Childhood Obesity Reverses Course

The obesity epidemic in the United States may be beginning to reverse its course. Childhood obesity is actually on the decline, according to a report.

The obesity epidemic in the United States may be beginning to reverse its course. Childhood obesity is actually on the decline, according to a report.

The trend of less obesity among children isn’t just emerging in New York City and Los Angeles, but also smaller places, according to an article from The New York Times. Although the decreases are small — just a few percentage points in each city — they represent the first indication that the obesity epidemic is being effectively fought.

Robert Wood Johnson first reported the dips in September, surprising many researchers. The war on obesity has gotten stronger over the last few years. Philadelphia schools swapped out sugary drinks and set snack guidelines by setting calorie and fat limits and reducing snack sizes. New York City is implementing its controversial ban on large sodas.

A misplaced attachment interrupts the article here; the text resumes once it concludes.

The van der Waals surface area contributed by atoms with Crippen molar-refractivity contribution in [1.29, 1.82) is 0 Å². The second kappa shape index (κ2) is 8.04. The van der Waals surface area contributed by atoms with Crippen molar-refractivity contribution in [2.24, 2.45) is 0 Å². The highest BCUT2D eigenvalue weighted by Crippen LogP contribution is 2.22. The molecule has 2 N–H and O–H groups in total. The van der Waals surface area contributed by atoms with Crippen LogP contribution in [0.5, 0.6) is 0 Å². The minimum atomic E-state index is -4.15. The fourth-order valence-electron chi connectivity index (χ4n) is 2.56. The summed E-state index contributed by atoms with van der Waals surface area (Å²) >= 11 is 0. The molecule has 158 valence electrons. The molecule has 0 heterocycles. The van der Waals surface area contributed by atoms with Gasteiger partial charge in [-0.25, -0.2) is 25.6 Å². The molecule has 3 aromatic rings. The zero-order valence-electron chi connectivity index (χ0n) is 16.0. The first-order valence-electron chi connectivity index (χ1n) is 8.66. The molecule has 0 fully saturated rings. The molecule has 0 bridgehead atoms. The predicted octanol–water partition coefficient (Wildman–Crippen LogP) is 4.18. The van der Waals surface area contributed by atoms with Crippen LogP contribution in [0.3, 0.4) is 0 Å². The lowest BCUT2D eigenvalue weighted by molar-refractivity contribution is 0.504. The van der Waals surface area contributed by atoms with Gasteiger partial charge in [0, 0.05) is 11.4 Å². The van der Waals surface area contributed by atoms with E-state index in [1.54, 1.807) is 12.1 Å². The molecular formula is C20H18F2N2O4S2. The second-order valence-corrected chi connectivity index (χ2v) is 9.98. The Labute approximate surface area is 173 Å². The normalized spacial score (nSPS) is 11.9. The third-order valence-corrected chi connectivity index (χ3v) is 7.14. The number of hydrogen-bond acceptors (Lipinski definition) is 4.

According to NYT, the current obesity declines among children have been concentrated among higher income, mostly white populations.

It’s not just in children that obesity is declining, though. Even among adults, obesity is slightly down, according to a January Gallup poll. In 2011 62% of American adults were overweight or obese, which was down slightly from 63% in 2010.

The obesity epidemic among adults has been particularly difficult as many physicians have been turning away overweight patients on the grounds that they were too risky. Furthermore, the health care system’s infrastructure still isn’t able to handle obese patients.

Read more:

Obesity in Young is Seen as Falling in Several CitiesNew York Times